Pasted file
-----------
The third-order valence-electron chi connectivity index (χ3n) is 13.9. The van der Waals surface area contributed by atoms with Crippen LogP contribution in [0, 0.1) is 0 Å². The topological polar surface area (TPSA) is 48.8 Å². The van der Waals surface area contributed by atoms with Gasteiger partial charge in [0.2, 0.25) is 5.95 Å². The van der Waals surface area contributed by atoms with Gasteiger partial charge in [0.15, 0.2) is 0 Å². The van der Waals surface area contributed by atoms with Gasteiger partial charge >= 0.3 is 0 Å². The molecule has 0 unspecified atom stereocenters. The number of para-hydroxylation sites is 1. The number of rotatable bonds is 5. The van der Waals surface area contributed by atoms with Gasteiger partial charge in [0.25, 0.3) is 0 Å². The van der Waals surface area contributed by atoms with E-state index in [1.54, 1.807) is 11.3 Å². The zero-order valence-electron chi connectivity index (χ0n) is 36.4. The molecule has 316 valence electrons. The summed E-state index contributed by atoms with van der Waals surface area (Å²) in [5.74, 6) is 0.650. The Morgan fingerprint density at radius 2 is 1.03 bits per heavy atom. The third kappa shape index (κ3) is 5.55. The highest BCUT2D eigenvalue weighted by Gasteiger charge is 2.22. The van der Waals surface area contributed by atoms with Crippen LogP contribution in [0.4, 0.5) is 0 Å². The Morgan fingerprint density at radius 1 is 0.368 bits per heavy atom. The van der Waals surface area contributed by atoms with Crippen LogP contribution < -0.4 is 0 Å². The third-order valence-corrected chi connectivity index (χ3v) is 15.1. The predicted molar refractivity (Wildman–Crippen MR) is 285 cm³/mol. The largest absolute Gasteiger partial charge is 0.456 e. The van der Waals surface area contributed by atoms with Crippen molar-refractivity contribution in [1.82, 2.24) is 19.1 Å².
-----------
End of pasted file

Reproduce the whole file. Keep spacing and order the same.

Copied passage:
The third-order valence-electron chi connectivity index (χ3n) is 13.9. The van der Waals surface area contributed by atoms with Crippen LogP contribution in [0, 0.1) is 0 Å². The topological polar surface area (TPSA) is 48.8 Å². The van der Waals surface area contributed by atoms with Gasteiger partial charge in [0.2, 0.25) is 5.95 Å². The van der Waals surface area contributed by atoms with Gasteiger partial charge in [0.15, 0.2) is 0 Å². The van der Waals surface area contributed by atoms with Gasteiger partial charge >= 0.3 is 0 Å². The molecule has 0 unspecified atom stereocenters. The number of para-hydroxylation sites is 1. The number of rotatable bonds is 5. The van der Waals surface area contributed by atoms with Gasteiger partial charge in [0.25, 0.3) is 0 Å². The van der Waals surface area contributed by atoms with E-state index in [1.54, 1.807) is 11.3 Å². The zero-order valence-electron chi connectivity index (χ0n) is 36.4. The molecule has 316 valence electrons. The summed E-state index contributed by atoms with van der Waals surface area (Å²) in [5.74, 6) is 0.650. The Morgan fingerprint density at radius 2 is 1.03 bits per heavy atom. The third kappa shape index (κ3) is 5.55. The highest BCUT2D eigenvalue weighted by Gasteiger charge is 2.22. The van der Waals surface area contributed by atoms with Crippen LogP contribution in [0.4, 0.5) is 0 Å². The Morgan fingerprint density at radius 1 is 0.368 bits per heavy atom. The van der Waals surface area contributed by atoms with Crippen LogP contribution < -0.4 is 0 Å². The third-order valence-corrected chi connectivity index (χ3v) is 15.1. The predicted molar refractivity (Wildman–Crippen MR) is 285 cm³/mol. The largest absolute Gasteiger partial charge is 0.456 e. The van der Waals surface area contributed by atoms with Crippen molar-refractivity contribution in [1.82, 2.24) is 19.1 Å².